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Overcoming Imposter Syndrome as a New Manager

Alexey Novak

Director of Engineering at Rose Rocket

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Problem

Managing and coding are two very different things. When you switch from being an IC to being a manager or a director, you usually have no idea what to do in the role or what to expect. The job description will often be vague and incomplete.

A good manager makes a massive difference. You can be a baker or a plumber, and it will be just the same. No matter what industry you’re in, the difference between a bad manager, a good manager, and no manager at all will have a great impact on the team. This is especially true when it comes to the eventual success of those being managed.

Before stepping into the role, you were likely already a very successful engineer. The learning curve when being promoted may come as a big shock. You were doing really well in your previous position, and now, suddenly, you’re in the dark, no longer sure that you're doing a good job. Struggling with imposter syndrome may end up taking a very serious mental toll on you. There were moments in my own career where I came close to throwing in the towel.

Actions taken

One of the things that helped me to navigate this tough transition was realizing how drastically different the roles of IC and manager are. It’s a very different area of accountability, and you’re essentially starting from scratch. Understand this. Embrace it. The only way out of it is to work, work, work.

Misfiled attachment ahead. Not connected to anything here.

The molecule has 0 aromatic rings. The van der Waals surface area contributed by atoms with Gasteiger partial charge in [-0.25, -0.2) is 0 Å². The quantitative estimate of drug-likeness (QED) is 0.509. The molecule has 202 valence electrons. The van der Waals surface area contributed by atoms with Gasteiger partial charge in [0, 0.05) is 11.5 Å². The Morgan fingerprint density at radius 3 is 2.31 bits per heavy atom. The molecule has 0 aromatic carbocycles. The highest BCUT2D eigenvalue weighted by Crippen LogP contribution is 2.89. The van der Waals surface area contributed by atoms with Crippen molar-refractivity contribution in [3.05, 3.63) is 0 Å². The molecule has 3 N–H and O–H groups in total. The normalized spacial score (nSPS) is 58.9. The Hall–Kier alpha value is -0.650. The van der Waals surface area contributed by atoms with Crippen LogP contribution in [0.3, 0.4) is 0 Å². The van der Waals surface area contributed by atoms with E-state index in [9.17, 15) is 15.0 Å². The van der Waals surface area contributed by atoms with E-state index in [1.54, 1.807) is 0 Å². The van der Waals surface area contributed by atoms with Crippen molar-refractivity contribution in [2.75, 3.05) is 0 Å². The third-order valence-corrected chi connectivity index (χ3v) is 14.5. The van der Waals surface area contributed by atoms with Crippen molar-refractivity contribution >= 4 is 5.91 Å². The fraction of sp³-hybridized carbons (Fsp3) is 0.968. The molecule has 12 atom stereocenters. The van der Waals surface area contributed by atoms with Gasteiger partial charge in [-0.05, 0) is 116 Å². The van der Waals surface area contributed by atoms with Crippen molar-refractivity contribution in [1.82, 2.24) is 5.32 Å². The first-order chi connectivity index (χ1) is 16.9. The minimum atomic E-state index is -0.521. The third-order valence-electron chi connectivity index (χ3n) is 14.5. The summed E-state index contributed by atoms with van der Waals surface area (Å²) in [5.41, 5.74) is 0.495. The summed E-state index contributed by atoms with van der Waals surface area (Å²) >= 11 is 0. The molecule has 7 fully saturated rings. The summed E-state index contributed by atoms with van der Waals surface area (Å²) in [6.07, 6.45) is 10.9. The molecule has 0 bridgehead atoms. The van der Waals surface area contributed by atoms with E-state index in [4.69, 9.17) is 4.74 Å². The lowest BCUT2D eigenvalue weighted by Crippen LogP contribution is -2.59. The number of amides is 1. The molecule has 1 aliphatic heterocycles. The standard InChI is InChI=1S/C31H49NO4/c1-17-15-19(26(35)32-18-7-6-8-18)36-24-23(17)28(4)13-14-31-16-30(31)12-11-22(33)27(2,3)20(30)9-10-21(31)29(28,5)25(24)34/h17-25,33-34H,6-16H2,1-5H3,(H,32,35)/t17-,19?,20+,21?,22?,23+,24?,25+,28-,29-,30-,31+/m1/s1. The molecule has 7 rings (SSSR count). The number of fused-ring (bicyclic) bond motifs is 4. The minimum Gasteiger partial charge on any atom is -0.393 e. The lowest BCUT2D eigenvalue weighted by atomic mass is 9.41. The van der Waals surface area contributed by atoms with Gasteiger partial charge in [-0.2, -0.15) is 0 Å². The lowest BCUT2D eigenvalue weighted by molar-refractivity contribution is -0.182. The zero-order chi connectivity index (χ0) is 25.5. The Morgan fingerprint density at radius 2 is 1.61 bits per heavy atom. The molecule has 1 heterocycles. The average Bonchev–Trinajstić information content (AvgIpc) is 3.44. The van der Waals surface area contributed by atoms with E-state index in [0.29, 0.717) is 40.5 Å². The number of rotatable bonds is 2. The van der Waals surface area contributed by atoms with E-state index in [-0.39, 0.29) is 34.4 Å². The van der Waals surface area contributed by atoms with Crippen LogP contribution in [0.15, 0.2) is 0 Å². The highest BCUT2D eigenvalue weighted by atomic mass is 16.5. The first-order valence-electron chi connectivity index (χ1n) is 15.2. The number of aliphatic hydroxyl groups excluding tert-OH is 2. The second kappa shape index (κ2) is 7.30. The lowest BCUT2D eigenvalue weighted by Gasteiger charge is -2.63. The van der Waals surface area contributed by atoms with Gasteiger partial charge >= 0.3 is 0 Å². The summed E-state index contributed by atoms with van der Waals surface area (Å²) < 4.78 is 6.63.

As an engineer, you spend time learning and getting better, and you’re trying to find mentors who can show you how to improve and grow. You have a long road ahead of you. The same goes for a new manager or director. Being a great engineer will not always translate to being a great manager right off of the bat. Find new mentors with this type of experience to help you.

To do this, you have to get yourself out there and talk to people so that you can make those connections. There are also plenty of books on the subject of being a good manager. Both of these things will help you build up this important skill. Before, as a developer, you were likely doing extracurricular work on your own time. Now, as a manager, you will need to be just as devoted. At the end of the day, sit down and think about what you could have done better.

Being a great manager has the potential to have an extraordinary impact on the people who report to you and the organization as a whole. It’s hard, but the potential that you have in terms of influence is so much greater. You’re able to see the impact that you have further down the road as those around you grow.

Even in my lowest moments, I have always been able to persevere and overcome the feeling of imposter syndrome by remembering that I have lots to offer. It takes courage and energy. It’s good to be grateful and humble through it all.

Lessons learned

  • At the beginning, you need to be willing to start from scratch. You will inevitably make mistakes, just like in any other role.
  • The difference between a functional team and one that is always behind may be the swap of a single person. You, as a manager, can be this person. You don’t need to be the sharpest shooter in order to lead the winning team to victory.
  • You have to be able and willing to undergo a complete mindset shift. Embrace the fact that you will be interrupted. Embrace that you will no longer be coding as much.
  • The higher that you get in the career ladder, the lonelier you will be. It becomes a different ballgame. That’s something else that you will have to accept about advancing.
  • You do not need to be the smartest engineer in the room to be a good manager. It is a totally different skillset. Moreover, the smartest engineers don't always automatically translate into good managers.

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Alexey Novak

Director of Engineering at Rose Rocket


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